AccuNet’s Founder, Michael Milligan, on Building Your Business During the COVID-19 Pandemic

The fact is that about half of American businesses are shut down by government order and many that are open are seeing a slowdown in business. AccuNet is considered an essential business because we support the financial systems and networks that keep businesses doing business and allow employees to work from home. Some of our clients are actually booming during this pandemic but most are taking a hit. So what can we do?

  • Remember, before the slowdown, finding employees with skills was the main factor impeding growth. Hold on to your employees, build loyalty, and have the resources to do projects that pop up because other businesses are shut down. Be ready when the rest of the economy comes back.
  • Pay for this slow time by utilizing the Payroll Protection Program (PPP) provision of the Coronavirus Aid, Relief, and Economic Security (CARES) Act, which will pay for 10 weeks of payroll expense and some overhead if you retain employees. Get an application in with an SBA loan provider now! There will be a line and the SBA will be slow to process it.
  • Now is the time to train; re-certify; pick up a new products; do in-house system upgrades; automate manual processes; fix and streamline business processes; refresh your website; do market research; clean up mailing lists and marketing lists; call old opportunities; call inactive customers; call lost deals (they may have a new attitude about you now); update your website; publish a newsletter; post articles and uplifting messages on LinkedIn and social media; send out a mailing to customers offering to help and listen; get rid of the junk; clean and organize your office, stockroom, filing cabinets, warehouse, server closet, etc. Do all the things that you were too busy to do during a booming economy.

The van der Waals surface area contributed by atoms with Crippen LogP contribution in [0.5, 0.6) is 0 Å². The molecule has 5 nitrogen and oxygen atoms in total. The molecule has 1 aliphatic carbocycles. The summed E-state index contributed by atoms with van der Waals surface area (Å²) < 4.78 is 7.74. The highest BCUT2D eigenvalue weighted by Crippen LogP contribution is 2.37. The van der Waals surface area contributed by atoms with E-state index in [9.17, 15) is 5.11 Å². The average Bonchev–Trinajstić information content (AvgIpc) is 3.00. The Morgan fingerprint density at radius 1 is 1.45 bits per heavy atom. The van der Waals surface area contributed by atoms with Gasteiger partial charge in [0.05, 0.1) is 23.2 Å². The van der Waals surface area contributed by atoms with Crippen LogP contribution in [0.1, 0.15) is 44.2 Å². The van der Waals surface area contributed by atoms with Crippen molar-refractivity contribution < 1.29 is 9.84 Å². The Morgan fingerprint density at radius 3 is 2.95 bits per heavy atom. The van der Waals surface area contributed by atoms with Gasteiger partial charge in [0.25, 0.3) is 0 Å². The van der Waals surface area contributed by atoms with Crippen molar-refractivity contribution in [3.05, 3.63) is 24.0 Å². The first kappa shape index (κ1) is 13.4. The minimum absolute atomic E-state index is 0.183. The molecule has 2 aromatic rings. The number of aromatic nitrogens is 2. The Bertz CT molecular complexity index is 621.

• Ask employees what is the one thing they would fix about their job or your company’s processes. Weigh all the ideas on ROI, create a budget (although many fixes will cost nothing but time), delegate responsibility and authority, and let the creative people in your company make your business better.
  • If your employees have more time, then every customer interaction should be a “10”: fast response and thoughtful and complete execution with follow up and confirmation of resolution. Outstanding customer service now is worth years of loyalty later.
  • Ask customers what is one service they wish you offered? Evaluate, prioritize and execute.

You have a huge resource in your people and their excess capacity. How you utilize this resource is one of the few things you can control. As my cross country coach used to say, “You make up the most time on your competitors when you run faster up the hills; everyone runs faster on the down slope.”

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